Built in 1912, the N2 B Class locomotive was said to be “under boilered” as its two engines could consume steam faster than the fireman could make it! The two engines designation came about as each set of cylinders and rods in this cleverly designed locomotive could work independently should there be a malfunction. Locomotive 3716 has a back-up diesel engine–the 1956 S6, 115-ton, 6 cylinder 2S1B Prime Mover. While our group chose the more modern open air coach, the enclosed, restored 1940’s vintage coaches, would be a better choice for cooler, inclement weather, especially the seasonal Christmas Train Ride.
Dressed to match the times, Felix, a delightful banjo-playing songster, kicks off in our section with some classic favourites, ‘I’ve Been Working on the Railroad’ and ‘You are my Sunshine’. Requests are welcomed as he wanders through the cars. And he can pretty much play any tune asked for. Conductor Ron, provides educational and humourous commentary as we snake along the route.
We weave around pine forests opening onto the fertile Prairie Valley. There unfold views of vineyards, wineries, and orchards. The proximity of carved slabs of colossal rock remind us of the challenges faced by McCulloch’s crew. A repetitive metal on metal cadence of the wheels on tracks blend with the engine’s din. Billowing smoke from the stack emits an acrid odour, completing the retro sensory experience.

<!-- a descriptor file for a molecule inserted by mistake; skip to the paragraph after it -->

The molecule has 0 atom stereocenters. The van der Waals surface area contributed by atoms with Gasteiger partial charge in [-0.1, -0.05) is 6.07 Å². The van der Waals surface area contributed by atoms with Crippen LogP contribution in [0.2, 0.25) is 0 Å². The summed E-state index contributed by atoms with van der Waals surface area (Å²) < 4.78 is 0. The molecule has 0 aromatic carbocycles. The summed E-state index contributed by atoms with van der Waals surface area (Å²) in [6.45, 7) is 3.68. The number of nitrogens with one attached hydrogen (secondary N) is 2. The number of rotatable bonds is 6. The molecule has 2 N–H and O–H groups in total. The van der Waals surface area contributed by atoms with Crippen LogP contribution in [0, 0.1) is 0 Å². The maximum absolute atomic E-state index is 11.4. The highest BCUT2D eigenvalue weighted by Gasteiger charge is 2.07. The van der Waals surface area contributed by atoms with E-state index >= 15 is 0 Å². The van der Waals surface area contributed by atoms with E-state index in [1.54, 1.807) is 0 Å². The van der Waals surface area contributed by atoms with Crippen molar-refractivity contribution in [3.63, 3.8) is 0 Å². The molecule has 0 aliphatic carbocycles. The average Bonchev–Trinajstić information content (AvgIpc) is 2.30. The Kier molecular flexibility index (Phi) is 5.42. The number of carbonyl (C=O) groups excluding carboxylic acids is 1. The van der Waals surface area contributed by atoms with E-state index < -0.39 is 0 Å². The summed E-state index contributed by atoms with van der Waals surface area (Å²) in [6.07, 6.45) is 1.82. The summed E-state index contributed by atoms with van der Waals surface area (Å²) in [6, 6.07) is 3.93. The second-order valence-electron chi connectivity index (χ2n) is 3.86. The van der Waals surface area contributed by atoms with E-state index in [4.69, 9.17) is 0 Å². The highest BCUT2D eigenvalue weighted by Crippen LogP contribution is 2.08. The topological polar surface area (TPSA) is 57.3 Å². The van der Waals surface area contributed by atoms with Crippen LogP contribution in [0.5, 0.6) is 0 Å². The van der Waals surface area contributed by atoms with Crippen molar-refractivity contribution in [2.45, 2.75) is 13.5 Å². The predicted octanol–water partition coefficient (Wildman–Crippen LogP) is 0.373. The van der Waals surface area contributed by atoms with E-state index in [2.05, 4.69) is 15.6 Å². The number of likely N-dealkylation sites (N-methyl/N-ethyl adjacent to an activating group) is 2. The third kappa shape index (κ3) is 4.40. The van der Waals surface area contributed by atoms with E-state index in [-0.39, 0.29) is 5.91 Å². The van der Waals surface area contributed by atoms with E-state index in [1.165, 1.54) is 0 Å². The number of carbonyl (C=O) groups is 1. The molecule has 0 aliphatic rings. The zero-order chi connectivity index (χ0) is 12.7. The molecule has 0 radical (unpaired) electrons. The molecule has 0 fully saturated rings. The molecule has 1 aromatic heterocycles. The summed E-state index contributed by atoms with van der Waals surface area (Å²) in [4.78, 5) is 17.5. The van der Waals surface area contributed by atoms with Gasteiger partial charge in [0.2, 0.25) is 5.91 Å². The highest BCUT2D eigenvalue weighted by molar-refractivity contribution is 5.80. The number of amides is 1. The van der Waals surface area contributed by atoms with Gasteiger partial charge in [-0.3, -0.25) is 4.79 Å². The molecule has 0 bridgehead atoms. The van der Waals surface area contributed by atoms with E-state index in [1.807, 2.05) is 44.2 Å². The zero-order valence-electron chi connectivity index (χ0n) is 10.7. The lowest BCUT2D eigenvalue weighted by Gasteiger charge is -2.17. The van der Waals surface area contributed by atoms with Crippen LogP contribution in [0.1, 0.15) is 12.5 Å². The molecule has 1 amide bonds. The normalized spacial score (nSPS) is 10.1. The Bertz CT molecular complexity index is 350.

Shrill whistle sequences signal the stop at Trout Creek Canyon. Here we disembark for the grand view, a leg stretch and more photos, of course. Accommodating, patient crew pose with passengers while other folks dart around the train snapping images of the locomotive and valley from different angles. Again, the whistle signals, this time for us to board for the return trip. We change sides, relax as veteran passengers now, and take in the landscape.
Having served a timely purpose, the little rail line that could, five hundred kilometres traversing three mountain ranges, came to an end due to air and vehicle transportation advancements and to unforgiving winters taking their toll.
The Kettle Valley Steam Railway experience not only has regular trips, but also offers the ‘Great Train Robbery and BBQ’, an Easter and Mother’s Day train. Regular season starts the third week of May.
Leaving Prairie Valley Station at the journeys end, we feel thankful that the folks in the heritage society took on the initiative to preserve this gem of Canadian railway history.
If You Go:
To plan your trip and book your tickets, visit the comprehensive Kettle Valley Railway website.
About the author:
Karen is an award-winning photographer, CAPA (Canadian Association for Photographic Art) District Representative, and past president of the Delta Photo Club. When her thirty-year career as an educator ended, she was able to focus more time on her passions of photography, travel and writing.
All photos by Karen Pacheco